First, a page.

Leaking Underground Fuel Tanks
The most common type of contamination comes from leaking underground fuel tanks and piping systems. Underground tanks are common throughout California as well as throughout the United States. These tanks are predominantly used for storing fuel, although solvents used in high technology industries and other substances are stored in this manner also.
Why underground tanks? Many years ago, jurisdictions developed regulations with regards to fuel tanks for the “esthetic” protection of growing cities as well as providing important fire safety measures. For these reasons, the majority of fuel tanks must be buried. Unfortunately, the state building codes that regulate underground fuel tank construction did not keep up with changing technology. The result was that industry used traditional methods in building underground tanks and pipes. Today, there are laws in place that ensure strict building codes are followed in new tank construction, as well as upgrades for all substandard underground tanks.
When an underground tank leaks, the soil and/or groundwater can become contaminated. How much fuel actually gets into the soil depends on how big the leak is and how long the leak continues. Experience shows that leaking fuel “seeps” into the ground at a generally slow rate and usually does not travel very far. “Seeping” fuel into the soil can be likened to wetting the corner of a sponge. With only a small amount of water, only the corner gets wet and the rest of the sponge remains dry.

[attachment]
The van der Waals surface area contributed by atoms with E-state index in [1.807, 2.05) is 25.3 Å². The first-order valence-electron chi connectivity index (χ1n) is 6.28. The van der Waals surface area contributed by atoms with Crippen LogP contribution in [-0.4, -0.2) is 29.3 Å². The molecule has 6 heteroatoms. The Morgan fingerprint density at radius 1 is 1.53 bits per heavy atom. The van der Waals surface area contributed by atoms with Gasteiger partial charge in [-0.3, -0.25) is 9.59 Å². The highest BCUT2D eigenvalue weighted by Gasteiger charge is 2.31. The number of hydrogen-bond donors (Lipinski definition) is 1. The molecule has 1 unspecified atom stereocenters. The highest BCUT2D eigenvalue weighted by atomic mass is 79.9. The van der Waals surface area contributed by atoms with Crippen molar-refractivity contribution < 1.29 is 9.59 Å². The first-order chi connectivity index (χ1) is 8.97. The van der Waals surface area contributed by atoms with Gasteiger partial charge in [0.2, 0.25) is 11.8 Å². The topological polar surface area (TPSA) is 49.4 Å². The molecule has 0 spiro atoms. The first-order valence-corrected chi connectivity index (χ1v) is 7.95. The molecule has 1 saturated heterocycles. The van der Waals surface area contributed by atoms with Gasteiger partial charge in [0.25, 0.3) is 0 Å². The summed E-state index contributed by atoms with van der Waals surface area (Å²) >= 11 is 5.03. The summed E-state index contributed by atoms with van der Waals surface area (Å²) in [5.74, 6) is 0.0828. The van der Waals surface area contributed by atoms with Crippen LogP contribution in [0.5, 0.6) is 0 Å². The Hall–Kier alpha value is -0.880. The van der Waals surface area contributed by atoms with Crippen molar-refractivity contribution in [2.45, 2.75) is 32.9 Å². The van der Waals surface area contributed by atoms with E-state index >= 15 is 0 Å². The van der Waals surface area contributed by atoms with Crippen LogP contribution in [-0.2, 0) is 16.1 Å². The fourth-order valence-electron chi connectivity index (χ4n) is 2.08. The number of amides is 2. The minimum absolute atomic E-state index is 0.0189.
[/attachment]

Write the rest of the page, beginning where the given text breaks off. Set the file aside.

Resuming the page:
If a leaking underground fuel tank is discovered, the tank owner or responsible party must notify the appropriate Regional Water Quality Control Board (RWQCB) or county-level agency and submit an “unauthorized release form”. The responsible party must also make every effort to stop the leak and empty the tank if necessary. The RWQCB or county-level agency will then undertake the lead in clean-up efforts, with the tank owner or responsible party reporting directly to them. Until investigation and cleanup are complete, the tank owner or responsible party must submit reports detailing cleanup efforts to the lead agency at least every three months. If the investigation fails to confirm that a leak has actually occurred, no further corrective action will be required. For those Sites that do require corrective action, the cleanup process could take a few months to many years, depending on the severity of the leak. Additional information may be available through the Public Safety Officer or Hazardous Materials Specialist in the city who is often within the Fire Department or Public Works Department.